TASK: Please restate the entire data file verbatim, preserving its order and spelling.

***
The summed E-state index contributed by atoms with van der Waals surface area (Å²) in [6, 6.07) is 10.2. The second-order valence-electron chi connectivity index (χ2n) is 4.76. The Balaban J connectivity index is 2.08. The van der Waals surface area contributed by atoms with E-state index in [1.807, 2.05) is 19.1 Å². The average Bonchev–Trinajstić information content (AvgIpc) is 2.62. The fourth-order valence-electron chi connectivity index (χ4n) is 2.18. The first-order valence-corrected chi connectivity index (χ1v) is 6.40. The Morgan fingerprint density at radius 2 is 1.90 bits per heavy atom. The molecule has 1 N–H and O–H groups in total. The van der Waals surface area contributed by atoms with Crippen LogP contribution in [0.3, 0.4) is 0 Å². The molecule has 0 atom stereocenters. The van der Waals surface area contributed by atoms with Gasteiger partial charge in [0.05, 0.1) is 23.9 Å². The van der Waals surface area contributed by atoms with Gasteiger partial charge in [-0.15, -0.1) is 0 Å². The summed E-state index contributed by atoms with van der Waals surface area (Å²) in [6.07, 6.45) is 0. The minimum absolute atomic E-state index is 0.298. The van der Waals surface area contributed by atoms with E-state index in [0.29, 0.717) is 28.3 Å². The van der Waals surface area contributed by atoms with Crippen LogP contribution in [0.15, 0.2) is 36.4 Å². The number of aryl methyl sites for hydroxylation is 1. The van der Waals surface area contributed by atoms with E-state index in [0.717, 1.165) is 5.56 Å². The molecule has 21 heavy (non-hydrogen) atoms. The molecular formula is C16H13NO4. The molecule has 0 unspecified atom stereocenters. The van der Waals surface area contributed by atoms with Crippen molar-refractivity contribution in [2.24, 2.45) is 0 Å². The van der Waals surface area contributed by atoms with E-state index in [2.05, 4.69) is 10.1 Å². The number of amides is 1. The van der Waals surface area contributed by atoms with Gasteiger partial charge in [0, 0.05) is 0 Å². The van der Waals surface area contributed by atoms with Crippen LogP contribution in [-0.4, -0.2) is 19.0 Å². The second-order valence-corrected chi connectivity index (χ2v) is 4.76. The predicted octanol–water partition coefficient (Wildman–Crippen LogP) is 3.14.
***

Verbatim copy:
The summed E-state index contributed by atoms with van der Waals surface area (Å²) in [6, 6.07) is 10.2. The second-order valence-electron chi connectivity index (χ2n) is 4.76. The Balaban J connectivity index is 2.08. The van der Waals surface area contributed by atoms with E-state index in [1.807, 2.05) is 19.1 Å². The average Bonchev–Trinajstić information content (AvgIpc) is 2.62. The fourth-order valence-electron chi connectivity index (χ4n) is 2.18. The first-order valence-corrected chi connectivity index (χ1v) is 6.40. The Morgan fingerprint density at radius 2 is 1.90 bits per heavy atom. The molecule has 1 N–H and O–H groups in total. The van der Waals surface area contributed by atoms with Crippen LogP contribution in [0.3, 0.4) is 0 Å². The molecule has 0 atom stereocenters. The van der Waals surface area contributed by atoms with Gasteiger partial charge in [0.05, 0.1) is 23.9 Å². The van der Waals surface area contributed by atoms with Gasteiger partial charge in [-0.15, -0.1) is 0 Å². The summed E-state index contributed by atoms with van der Waals surface area (Å²) in [6.07, 6.45) is 0. The minimum absolute atomic E-state index is 0.298. The van der Waals surface area contributed by atoms with E-state index in [0.29, 0.717) is 28.3 Å². The van der Waals surface area contributed by atoms with Crippen LogP contribution in [0.15, 0.2) is 36.4 Å². The number of aryl methyl sites for hydroxylation is 1. The van der Waals surface area contributed by atoms with E-state index in [0.717, 1.165) is 5.56 Å². The molecule has 21 heavy (non-hydrogen) atoms. The molecular formula is C16H13NO4. The molecule has 0 unspecified atom stereocenters. The van der Waals surface area contributed by atoms with Crippen molar-refractivity contribution in [2.24, 2.45) is 0 Å². The van der Waals surface area contributed by atoms with E-state index in [2.05, 4.69) is 10.1 Å². The number of amides is 1. The van der Waals surface area contributed by atoms with Gasteiger partial charge in [0, 0.05) is 0 Å². The van der Waals surface area contributed by atoms with Crippen LogP contribution in [-0.4, -0.2) is 19.0 Å². The second-order valence-corrected chi connectivity index (χ2v) is 4.76. The predicted octanol–water partition coefficient (Wildman–Crippen LogP) is 3.14.